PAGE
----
What integers can be written as the sum of two square numbers? Which ones can be written as the sum of three square numbers? Four? And for those numbers that can be written in such a way, how many ways can you do it?
These are questions that pop up in most courses in elementary number theory courses, and some results can be obtained using fairly elementary techniques. But the story does not end there, and these types of questions quickly lead into questions about topics such as Bernoulli numbers, L-functions, modular forms, and arithmetic progressions, many of which require quite a lot of sophisticated machinery to understand the definitions, let alone some of the deep and exciting results. The new book by Carlos J. Moreno and Samuel S. Wagstaff Jr, appropriately entitled Sums of Squares of Integers is designed to introduce the reader to this circle of ideas and the connections between the various topics. The prerequisites for the book are all topics that would be familiar to most beginning graduate students — some elementary number theory, some group theory, and complex analysis “at the level of Ahlfors.” Occassionally the authors will refer to more advanced topics, but for the most part the authors succeed in keeping the book quite self-contained.
Assume that a number of the form 2x2 can be written as the sum of two squares: that is, m2+ n2= 2x2. Then if follows that the numbers m2, x2, and n2 lie in an arithmetic progression. This observation connects the study of sums of squares of integers to the study of arithmetic progressions, and Moreno and Wagstaff use this connection to justify including a very nice chapter in their book on arithmetic progressions. This chapter includes a proof of the theorem of Szemeredi stating that every subset of the positive integers with positive asymptotic density contains arbitrarily long arithmetic progressions which has received quite a bit of attention recently due to the work of Green and Tao on prime numbers in arithmetic progressions.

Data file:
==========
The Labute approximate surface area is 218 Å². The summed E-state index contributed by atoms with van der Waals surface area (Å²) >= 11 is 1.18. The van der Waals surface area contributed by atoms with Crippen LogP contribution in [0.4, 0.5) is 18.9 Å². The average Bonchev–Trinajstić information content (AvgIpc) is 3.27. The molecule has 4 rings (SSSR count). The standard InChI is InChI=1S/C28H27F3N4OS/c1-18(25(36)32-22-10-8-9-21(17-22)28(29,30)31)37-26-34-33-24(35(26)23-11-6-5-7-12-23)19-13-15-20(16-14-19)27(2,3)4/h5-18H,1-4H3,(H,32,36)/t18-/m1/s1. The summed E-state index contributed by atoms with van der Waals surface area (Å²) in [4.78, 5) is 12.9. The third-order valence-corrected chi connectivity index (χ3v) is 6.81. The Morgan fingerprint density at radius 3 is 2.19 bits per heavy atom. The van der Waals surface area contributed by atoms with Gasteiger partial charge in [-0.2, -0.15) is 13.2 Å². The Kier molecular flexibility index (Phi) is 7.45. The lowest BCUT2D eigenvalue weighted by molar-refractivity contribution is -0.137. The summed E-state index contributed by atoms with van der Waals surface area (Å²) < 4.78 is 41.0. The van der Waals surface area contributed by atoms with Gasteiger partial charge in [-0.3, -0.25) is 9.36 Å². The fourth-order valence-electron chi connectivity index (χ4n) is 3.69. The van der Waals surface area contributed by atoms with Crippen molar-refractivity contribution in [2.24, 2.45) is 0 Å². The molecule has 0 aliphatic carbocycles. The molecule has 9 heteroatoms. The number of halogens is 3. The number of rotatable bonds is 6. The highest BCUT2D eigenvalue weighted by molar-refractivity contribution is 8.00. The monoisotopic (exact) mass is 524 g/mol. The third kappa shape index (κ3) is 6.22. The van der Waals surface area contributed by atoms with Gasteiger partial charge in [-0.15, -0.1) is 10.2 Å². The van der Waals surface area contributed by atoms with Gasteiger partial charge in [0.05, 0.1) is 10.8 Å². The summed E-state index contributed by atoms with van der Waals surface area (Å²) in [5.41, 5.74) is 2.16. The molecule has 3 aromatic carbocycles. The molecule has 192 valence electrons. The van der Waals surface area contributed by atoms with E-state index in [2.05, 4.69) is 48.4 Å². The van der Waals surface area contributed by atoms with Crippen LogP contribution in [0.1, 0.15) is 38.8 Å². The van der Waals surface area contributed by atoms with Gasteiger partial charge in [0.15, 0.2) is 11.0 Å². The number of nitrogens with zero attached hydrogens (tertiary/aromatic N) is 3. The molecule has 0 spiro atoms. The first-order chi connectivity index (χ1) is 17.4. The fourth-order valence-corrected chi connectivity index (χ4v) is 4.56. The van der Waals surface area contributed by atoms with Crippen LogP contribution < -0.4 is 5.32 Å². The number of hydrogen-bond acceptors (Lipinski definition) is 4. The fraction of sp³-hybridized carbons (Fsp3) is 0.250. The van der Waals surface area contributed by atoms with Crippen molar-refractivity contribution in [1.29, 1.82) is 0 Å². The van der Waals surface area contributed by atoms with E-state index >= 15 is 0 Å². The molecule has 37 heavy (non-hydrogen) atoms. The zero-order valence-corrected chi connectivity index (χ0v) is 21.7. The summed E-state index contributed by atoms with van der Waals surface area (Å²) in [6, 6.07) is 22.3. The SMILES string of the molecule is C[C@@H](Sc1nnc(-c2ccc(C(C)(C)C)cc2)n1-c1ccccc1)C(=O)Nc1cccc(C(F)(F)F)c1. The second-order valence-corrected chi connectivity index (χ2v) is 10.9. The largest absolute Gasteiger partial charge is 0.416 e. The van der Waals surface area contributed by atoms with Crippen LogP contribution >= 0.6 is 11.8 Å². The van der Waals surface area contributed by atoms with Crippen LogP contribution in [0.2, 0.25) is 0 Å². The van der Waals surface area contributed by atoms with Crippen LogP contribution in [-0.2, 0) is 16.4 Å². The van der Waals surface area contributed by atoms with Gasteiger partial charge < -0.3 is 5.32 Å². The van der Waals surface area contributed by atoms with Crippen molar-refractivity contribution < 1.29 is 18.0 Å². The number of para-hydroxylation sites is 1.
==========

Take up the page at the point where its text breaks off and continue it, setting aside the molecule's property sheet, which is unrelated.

The approach the authors take throughout their book is one that this reviewer would like to see in more books: they choose a relatively elementary set of questions and approach it from a variety of different angles — combinatorial, analytic, and algebraic — and in doing so they introduce topics from quite a few exciting areas of research and show some of the connections between these approaches. The authors end with a chapter about applications of these results to areas such as microwave radiation, diamond cutting, and cryptography. This is a nice touch, but to be honest I cannot imagine any reader reaching the end and not being convinced that these questions are inherently interesting and lead to some beautiful mathematics.
Darren Glass (firstname.lastname@example.org
) is an Assistant Professor at Gettysburg College.